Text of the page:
“A compound dubbed BTSA1 (short for BAX Trigger Site Activator 1) proved to be the most potent BAX activator, causing rapid and extensive apoptosis when added to several different human AML cell lines,” says lead author Denis Reyna.
The researchers tested BTSA1 on human blood samples from patients which had high risk acute myeloid leukemia. Strikingly they found that the BTSA1 caused the AML cells to self-destruct while leaving the healthy cells completely untouched.
To take this a step further they then tested this on mice and found that just as before, the mice which were treated with BTSA1 not only had a longer survival rate but of those treated, 43% survived longer than 60 days and had no trace of AML in their system.
“BTSA1 activates BAX and causes apoptosis in AML cells while sparing healthy cells and tissues―probably because the cancer cells are primed for apoptosis,” says Dr. Gavathiotis.
The next step is to broaden their reach. The team are hoping to test BTSA1 on a wider ranger of cancers in the hopes that it will be just as effective.
You might associate YouTube, Snapchat, Instagram and gaming more with the goings on in a teenager’s bedroom rather than landing the job of your dreams. But ditch your preconceptions. Increasingly, these online channels are being used by employers to find talent – people like you.
Employers are now harnessing online technology more than ever to screen and select job applicants. As well as obviously saving time and costs, it’s also a way to increase the diversity of their teams by reaching out to previously hard-to-reach pockets of the population.
The two biggest recruitment tech trends right now are on-camera interviews and online cognitive assessments. They’re already being used extensively in graduate recruitment, as employers take as read that those applicants are totally au fait with the technology. But these methods are being employed more and more for other job seekers, and they still require the same diligent preparation and practice you would put into a traditional CV, cover letter and face-to-face interview scenario. Here are my tips on how to nail all these tech trends when it comes to landing a job…
Be camera-ready, not camera-shy
First interviews over Skype are now pretty common. Some companies even ask candidates to record and upload a video of themselves – McDonald’s for example has a Snapchat filter, where applicants can superimpose the company’s uniform on themselves before recording their 10 second video. And these Japanese companies have a similar strategy with Instagram.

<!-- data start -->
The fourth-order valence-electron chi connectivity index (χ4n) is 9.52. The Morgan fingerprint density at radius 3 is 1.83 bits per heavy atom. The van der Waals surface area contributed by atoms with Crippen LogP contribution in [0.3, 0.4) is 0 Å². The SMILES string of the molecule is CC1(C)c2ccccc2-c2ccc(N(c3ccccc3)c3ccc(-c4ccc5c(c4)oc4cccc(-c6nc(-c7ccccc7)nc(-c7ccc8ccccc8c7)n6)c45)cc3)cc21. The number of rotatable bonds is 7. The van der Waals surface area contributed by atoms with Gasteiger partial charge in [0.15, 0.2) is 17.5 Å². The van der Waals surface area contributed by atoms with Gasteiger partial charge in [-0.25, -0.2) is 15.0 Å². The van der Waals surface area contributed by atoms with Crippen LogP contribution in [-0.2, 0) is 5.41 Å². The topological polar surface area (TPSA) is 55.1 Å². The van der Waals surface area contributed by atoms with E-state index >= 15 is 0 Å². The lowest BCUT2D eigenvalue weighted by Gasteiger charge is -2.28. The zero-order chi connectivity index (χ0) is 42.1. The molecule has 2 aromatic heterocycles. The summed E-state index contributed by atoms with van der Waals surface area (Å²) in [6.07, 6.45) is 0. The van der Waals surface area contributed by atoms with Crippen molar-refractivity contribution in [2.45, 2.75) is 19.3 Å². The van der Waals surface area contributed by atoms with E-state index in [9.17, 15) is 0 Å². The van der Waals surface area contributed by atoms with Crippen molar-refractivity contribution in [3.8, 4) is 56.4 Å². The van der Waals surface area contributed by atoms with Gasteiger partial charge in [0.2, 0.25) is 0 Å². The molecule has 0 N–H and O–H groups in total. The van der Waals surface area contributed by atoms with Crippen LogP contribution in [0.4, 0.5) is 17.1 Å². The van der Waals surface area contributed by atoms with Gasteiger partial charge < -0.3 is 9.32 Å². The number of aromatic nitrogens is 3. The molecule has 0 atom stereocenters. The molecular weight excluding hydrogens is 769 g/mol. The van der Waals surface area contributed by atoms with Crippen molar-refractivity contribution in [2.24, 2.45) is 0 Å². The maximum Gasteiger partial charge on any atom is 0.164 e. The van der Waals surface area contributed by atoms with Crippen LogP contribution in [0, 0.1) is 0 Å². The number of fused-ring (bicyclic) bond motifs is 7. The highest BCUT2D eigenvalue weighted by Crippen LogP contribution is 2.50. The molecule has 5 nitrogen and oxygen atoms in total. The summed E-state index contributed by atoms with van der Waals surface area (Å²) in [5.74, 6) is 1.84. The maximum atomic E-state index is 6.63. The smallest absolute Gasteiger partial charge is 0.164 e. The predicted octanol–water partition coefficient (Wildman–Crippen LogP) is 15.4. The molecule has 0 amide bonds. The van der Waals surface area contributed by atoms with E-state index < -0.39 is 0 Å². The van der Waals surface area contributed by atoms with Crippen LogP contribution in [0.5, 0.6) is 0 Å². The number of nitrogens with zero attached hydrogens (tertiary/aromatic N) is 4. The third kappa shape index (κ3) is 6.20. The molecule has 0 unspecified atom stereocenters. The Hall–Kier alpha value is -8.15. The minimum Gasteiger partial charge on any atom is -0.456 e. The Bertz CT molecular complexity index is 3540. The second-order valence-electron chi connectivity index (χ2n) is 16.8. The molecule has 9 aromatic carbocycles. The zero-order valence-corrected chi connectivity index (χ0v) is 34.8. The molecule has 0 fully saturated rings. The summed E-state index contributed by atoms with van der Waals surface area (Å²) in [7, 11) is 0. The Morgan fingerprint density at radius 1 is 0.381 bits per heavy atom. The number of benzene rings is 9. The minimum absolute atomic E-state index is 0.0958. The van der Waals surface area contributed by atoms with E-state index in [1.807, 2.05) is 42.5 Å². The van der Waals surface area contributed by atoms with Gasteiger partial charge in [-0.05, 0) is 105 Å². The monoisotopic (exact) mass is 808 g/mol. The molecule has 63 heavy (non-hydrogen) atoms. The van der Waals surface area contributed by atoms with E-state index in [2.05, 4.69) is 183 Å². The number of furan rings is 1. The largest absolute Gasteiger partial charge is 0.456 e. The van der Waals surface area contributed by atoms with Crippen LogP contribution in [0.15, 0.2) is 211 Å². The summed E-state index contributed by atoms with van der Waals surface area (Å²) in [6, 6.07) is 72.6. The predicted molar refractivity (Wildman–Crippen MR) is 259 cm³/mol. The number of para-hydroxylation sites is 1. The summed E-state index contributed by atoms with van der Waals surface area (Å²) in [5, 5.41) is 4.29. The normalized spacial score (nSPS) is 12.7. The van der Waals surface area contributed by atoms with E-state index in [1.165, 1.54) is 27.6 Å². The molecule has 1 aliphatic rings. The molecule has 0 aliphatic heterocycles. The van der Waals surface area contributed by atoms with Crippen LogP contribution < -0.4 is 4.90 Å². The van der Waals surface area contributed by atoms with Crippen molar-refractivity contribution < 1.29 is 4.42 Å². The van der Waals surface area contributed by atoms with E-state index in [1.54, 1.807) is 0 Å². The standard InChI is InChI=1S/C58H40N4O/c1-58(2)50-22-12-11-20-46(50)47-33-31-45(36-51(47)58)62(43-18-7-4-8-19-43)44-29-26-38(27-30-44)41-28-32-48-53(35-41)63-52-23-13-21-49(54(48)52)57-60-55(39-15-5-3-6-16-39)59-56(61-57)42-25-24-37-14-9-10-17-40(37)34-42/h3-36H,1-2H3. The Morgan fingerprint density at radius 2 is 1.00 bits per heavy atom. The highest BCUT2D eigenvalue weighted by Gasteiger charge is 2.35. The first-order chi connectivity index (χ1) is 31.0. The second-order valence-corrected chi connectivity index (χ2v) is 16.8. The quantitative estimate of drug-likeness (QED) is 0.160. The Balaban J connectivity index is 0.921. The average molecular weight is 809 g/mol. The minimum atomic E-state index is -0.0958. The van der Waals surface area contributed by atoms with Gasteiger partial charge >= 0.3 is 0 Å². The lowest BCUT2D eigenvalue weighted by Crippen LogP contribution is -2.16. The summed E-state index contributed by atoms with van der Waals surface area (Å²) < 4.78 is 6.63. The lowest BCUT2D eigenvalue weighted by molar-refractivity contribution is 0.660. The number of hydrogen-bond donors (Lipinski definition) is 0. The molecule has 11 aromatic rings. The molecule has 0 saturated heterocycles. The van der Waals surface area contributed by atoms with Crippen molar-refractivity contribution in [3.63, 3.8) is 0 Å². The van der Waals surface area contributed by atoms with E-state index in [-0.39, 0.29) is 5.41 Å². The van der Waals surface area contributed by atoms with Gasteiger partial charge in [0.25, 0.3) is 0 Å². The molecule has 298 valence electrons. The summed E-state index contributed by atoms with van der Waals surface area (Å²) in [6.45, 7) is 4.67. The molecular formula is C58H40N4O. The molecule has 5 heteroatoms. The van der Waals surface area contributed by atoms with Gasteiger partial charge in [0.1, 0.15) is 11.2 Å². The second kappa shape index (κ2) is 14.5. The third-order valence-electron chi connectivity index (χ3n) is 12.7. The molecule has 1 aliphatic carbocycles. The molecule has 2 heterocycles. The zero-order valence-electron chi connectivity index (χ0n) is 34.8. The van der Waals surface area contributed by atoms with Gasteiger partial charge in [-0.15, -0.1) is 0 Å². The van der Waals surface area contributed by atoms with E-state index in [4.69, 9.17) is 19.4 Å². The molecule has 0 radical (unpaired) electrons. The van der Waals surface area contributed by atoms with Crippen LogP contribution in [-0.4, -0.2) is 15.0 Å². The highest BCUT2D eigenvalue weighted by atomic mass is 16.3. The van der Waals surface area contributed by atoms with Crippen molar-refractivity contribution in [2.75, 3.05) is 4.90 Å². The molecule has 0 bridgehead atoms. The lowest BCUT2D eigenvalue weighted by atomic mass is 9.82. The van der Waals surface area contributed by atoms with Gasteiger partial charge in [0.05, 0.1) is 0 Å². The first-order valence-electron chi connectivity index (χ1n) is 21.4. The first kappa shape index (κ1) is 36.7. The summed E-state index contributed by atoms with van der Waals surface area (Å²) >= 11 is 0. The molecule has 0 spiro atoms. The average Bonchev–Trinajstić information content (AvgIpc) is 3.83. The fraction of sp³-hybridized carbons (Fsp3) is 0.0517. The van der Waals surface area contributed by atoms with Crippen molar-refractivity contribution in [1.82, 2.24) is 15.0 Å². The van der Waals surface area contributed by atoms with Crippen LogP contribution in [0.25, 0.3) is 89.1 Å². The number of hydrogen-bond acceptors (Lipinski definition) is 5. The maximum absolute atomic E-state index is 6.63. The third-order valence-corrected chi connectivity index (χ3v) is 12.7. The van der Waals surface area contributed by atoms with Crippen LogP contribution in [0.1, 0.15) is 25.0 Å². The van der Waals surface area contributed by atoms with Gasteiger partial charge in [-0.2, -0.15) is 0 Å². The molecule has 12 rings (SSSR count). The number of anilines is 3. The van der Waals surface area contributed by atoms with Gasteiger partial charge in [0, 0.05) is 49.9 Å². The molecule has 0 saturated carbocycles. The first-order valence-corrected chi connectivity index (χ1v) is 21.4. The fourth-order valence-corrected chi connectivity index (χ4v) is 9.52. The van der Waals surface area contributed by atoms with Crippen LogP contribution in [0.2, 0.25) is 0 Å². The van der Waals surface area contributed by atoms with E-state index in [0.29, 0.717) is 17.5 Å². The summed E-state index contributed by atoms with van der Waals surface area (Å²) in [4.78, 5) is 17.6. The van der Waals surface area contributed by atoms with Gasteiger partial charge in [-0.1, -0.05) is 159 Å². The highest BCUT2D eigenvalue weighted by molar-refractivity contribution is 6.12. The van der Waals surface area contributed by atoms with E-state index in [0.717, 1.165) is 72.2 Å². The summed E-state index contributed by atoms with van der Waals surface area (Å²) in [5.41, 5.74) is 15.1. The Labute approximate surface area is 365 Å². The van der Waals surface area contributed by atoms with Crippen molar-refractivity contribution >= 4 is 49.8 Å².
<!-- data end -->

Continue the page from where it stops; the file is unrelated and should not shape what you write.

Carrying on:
Of course, there are some pitfalls. Some people have expressed concerns that unconscious bias through these mediums could lead to discrimination – after all, your race and sex (and maybe age, physical ability etc) are immediately on display. In addition, with a video or Skype interview, the employer will make an instant judgement on how well you communicate and fit with their brand.
So now, more than ever, first impressions count. It’s time to get really comfortable with presenting yourself on camera. But of course, eye contact, confidence and self-assurance all take practice. After all, TV presenters and newsreaders aren’t born with those skills, they learn them.
You can practice on your own or with a friend, but you must practice. It’s fundamental to coming across well in video. Here are some things to look out for when you’re reviewing your own performance:
• Body language. Don’t wave your hands about. It’s accentuated on a small screen and can be hugely distracting for the interviewer. The same goes for pulling faces, slouching or fidgeting. Don’t keep looking down at your notes or stare out of the window. To ensure you come across as competent and sincere you need to make eye contact – so look into the camera not just at the screen.
• Slow down. Remember, there can be a time lag when talking on Skype, so don’t talk over your interviewer.
• What does your Skype name say about you? Anything too jokey could create the wrong impression.
• Dress the part. You might feel a bit silly dressing up in formal business attire but you need to look as smart and professional as you would in a face-to-face interview. Looking like you’ve just fallen out of bed won’t do.
• Set the scene. Check the lighting, camera angle and the backdrop in advance – you don’t want the space behind you in the video to embarrass you. As with your LinkedIn and other social media profiles, ensure it looks professional. That means no inappropriate posters or piles of laundry. And definitely no pets, flatmates or family members joining in the fun. And lock the door if there’s the chance of a toddler breaking in… Yes, Professor Robert Kelly’s daughter was adorable but your objective is to get to the next stage of the recruitment process, not go viral.
A successful video interview is about practice and preparation, looking the part and making eye contact with the camera.
Online cognitive assessments
The other big trend I’m seeing is the rise online cognitive assessments. Sometimes disparagingly called ‘robot recruiters’, these tests can range from simple multiple-choice questions to computer shooter-style games.